The Journal Gazette
Tuesday, August 27, 2019 1:00 am

Pedestrian bridge over Coliseum not ready

No timeline for walkway between PFW, Ivy Tech


Fall semester classes began Monday at Purdue University Fort Wayne and Ivy Tech, but students will have to wait a bit longer before they can use the pedestrian bridge that connects the two campuses.

The Parker-Cole Crossing bridge over Coliseum Boulevard is still undergoing testing to ensure its safety, according to Nichole Thomas, a state transportation department spokeswoman.

“There is not a specific timeline for opening,” she said Monday. “The last thing we issued was the hope it would be open by August. That hope has not come to fruition.”

The bridge was initially set to open in August 2018, but tension testing of the bridge's cables gave inconsistent readings.

They were believed erroneous because of the structure's unique and complex design, Thomas said.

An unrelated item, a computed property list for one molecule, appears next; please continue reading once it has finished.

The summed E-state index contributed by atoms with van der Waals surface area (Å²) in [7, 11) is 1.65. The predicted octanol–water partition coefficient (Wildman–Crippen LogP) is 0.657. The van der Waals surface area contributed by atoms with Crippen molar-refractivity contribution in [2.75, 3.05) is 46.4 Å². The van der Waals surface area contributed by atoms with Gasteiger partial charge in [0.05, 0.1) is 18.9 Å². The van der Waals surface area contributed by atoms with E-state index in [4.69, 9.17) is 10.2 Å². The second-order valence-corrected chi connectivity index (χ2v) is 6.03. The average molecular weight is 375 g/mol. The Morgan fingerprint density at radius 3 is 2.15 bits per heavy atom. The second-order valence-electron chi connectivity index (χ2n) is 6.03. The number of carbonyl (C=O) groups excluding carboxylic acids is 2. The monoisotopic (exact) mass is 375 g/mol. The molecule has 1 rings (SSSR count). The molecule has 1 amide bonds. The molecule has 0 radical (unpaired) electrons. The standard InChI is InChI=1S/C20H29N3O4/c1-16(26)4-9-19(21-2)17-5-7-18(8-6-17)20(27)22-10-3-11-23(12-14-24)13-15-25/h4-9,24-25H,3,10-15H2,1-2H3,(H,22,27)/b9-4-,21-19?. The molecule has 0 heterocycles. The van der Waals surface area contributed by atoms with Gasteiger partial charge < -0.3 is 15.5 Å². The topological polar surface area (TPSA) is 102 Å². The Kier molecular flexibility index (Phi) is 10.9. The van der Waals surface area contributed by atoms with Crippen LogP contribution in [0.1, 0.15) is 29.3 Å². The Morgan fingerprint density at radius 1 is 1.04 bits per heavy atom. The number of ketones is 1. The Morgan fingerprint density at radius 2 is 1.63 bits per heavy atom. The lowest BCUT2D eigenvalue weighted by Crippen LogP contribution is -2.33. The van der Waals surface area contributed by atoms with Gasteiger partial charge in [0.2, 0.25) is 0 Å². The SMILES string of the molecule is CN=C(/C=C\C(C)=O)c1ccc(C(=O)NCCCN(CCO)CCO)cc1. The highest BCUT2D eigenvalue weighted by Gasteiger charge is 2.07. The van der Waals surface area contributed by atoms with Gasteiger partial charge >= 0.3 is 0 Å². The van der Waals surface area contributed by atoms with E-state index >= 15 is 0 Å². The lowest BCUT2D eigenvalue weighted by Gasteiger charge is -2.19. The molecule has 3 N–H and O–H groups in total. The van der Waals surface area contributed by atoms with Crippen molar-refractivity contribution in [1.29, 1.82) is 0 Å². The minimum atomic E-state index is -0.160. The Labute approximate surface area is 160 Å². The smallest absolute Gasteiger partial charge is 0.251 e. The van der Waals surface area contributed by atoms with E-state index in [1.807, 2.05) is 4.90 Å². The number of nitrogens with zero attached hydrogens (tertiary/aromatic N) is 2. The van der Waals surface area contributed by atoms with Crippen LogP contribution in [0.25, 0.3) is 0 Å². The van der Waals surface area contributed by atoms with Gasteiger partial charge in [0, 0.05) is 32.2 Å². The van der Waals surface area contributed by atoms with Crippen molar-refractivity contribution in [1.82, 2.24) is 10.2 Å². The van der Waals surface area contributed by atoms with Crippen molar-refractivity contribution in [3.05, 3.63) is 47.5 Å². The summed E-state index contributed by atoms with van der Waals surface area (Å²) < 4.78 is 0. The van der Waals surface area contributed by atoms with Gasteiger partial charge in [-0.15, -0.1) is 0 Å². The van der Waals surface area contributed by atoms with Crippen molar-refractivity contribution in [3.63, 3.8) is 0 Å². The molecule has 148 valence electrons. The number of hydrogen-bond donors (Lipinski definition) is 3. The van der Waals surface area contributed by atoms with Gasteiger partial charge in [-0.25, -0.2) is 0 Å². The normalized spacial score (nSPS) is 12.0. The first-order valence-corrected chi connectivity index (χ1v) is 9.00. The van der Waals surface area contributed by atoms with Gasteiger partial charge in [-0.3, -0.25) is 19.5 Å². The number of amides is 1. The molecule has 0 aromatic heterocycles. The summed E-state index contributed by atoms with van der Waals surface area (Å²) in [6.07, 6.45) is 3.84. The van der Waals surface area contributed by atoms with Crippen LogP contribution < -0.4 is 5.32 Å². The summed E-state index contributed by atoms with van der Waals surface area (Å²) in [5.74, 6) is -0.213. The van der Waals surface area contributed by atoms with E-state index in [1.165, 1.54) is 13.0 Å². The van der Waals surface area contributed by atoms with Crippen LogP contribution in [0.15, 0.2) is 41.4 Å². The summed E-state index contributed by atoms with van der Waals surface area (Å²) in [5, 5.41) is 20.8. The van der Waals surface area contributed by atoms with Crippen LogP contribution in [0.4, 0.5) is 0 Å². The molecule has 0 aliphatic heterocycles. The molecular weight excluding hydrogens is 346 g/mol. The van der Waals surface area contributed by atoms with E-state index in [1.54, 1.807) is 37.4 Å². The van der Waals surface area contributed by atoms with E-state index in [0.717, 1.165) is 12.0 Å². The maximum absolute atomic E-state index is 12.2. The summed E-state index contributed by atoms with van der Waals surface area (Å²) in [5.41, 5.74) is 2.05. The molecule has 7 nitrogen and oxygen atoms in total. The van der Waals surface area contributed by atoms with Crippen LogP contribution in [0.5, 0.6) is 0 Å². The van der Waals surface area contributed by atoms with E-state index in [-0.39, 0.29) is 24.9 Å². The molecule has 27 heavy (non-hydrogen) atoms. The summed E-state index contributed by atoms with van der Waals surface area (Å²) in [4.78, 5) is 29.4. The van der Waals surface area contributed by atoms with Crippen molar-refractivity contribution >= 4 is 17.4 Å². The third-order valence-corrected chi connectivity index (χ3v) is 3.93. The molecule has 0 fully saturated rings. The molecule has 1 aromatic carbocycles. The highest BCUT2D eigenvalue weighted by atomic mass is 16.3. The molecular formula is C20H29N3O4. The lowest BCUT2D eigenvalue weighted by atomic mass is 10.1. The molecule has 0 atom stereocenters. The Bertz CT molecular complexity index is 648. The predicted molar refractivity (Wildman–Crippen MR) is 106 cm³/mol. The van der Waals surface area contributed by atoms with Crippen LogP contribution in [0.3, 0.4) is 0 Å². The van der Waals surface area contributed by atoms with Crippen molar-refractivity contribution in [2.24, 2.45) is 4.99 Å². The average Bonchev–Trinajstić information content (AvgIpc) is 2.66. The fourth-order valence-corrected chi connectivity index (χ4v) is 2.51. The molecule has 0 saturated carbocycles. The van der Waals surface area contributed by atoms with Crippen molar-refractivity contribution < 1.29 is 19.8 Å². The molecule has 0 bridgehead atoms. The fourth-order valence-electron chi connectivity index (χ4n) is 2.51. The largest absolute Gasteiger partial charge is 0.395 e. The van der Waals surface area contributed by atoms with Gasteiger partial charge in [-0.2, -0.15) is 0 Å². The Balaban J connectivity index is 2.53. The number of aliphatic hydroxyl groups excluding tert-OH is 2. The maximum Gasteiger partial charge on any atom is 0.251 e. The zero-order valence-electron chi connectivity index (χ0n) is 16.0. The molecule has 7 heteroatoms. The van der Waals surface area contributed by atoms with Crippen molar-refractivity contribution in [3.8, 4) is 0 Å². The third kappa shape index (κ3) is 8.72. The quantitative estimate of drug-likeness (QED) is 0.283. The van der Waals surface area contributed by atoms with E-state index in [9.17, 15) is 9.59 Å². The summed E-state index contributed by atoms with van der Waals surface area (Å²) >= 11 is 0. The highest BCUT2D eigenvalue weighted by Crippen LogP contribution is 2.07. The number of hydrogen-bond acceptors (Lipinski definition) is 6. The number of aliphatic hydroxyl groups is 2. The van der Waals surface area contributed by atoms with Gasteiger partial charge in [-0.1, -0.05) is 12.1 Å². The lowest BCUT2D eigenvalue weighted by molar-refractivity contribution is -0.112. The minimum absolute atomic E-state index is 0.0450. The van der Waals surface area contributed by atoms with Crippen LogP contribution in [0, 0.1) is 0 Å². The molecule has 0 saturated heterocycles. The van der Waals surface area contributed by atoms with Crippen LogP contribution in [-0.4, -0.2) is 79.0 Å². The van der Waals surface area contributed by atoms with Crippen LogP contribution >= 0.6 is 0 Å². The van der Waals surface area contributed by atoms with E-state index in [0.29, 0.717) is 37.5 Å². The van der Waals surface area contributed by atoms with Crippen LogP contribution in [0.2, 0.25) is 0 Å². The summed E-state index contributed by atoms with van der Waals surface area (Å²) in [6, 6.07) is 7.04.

Nonetheless, the decision was made to add a pier to the bridge to add what structural engineers call redundancy – the ability of a bridge to carry an extreme load and withstand adverse conditions, such as high winds.

That change is now being tested, Thomas said. Some of the last construction steps are also being finished, including installing railing and LED lighting, she said.

Hundreds of thousands of LED lights were planned for the bridge to allow it to change color at night, like the Martin Luther King Jr. Bridge on Clinton Street. 

Even though the bridge connects two campuses, it is owned by the state because it's over a state highway, Thomas said.

“No. 1 for us is safety in that the last five bridge collapses have been pedestrian bridges. It certainly weighs on our mind,” she said.

The goal is that the bridge will exceed state and federal standards for safety, Thomas said. However, that's not as simple as with other bridges because the bridge is a one-of-a-kind design, she said.

“It has a lot of eyes on it,” she added.

The bridge was estimated to cost about $4.5 million, but the final cost is unknown, according to Thomas.

The state transportation department was to pay 80% of the cost, with the rest, including any cost increases, shouldered by donations from the Olive B. Cole Foundation and Mac and Pat Parker of Fort Wayne. 

When construction began in 2017, 1,000 students were estimated to travel between the two campuses each day.

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